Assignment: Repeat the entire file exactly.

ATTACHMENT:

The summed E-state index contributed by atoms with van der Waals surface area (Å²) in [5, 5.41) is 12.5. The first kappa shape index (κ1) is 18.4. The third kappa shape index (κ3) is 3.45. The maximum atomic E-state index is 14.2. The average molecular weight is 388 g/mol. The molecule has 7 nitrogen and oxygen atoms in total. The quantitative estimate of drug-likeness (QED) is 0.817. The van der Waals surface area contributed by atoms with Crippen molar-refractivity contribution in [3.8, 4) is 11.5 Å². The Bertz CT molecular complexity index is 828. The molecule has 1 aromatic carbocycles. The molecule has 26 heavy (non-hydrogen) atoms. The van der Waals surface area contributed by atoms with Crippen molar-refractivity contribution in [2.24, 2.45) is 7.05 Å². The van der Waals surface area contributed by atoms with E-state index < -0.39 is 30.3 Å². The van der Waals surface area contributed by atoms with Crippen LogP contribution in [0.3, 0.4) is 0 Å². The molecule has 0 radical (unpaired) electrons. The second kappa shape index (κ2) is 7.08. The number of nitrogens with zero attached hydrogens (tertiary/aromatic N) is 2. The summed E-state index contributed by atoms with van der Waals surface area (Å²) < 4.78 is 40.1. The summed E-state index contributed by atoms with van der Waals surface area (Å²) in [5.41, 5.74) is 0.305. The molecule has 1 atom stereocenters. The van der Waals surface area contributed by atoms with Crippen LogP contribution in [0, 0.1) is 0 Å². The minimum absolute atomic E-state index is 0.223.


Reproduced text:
The summed E-state index contributed by atoms with van der Waals surface area (Å²) in [5, 5.41) is 12.5. The first kappa shape index (κ1) is 18.4. The third kappa shape index (κ3) is 3.45. The maximum atomic E-state index is 14.2. The average molecular weight is 388 g/mol. The molecule has 7 nitrogen and oxygen atoms in total. The quantitative estimate of drug-likeness (QED) is 0.817. The van der Waals surface area contributed by atoms with Crippen molar-refractivity contribution in [3.8, 4) is 11.5 Å². The Bertz CT molecular complexity index is 828. The molecule has 1 aromatic carbocycles. The molecule has 26 heavy (non-hydrogen) atoms. The van der Waals surface area contributed by atoms with Crippen molar-refractivity contribution in [2.24, 2.45) is 7.05 Å². The van der Waals surface area contributed by atoms with E-state index < -0.39 is 30.3 Å². The van der Waals surface area contributed by atoms with Crippen LogP contribution in [0.3, 0.4) is 0 Å². The molecule has 0 radical (unpaired) electrons. The second kappa shape index (κ2) is 7.08. The number of nitrogens with zero attached hydrogens (tertiary/aromatic N) is 2. The summed E-state index contributed by atoms with van der Waals surface area (Å²) < 4.78 is 40.1. The summed E-state index contributed by atoms with van der Waals surface area (Å²) in [5.41, 5.74) is 0.305. The molecule has 1 atom stereocenters. The van der Waals surface area contributed by atoms with Crippen LogP contribution in [0, 0.1) is 0 Å². The minimum absolute atomic E-state index is 0.223.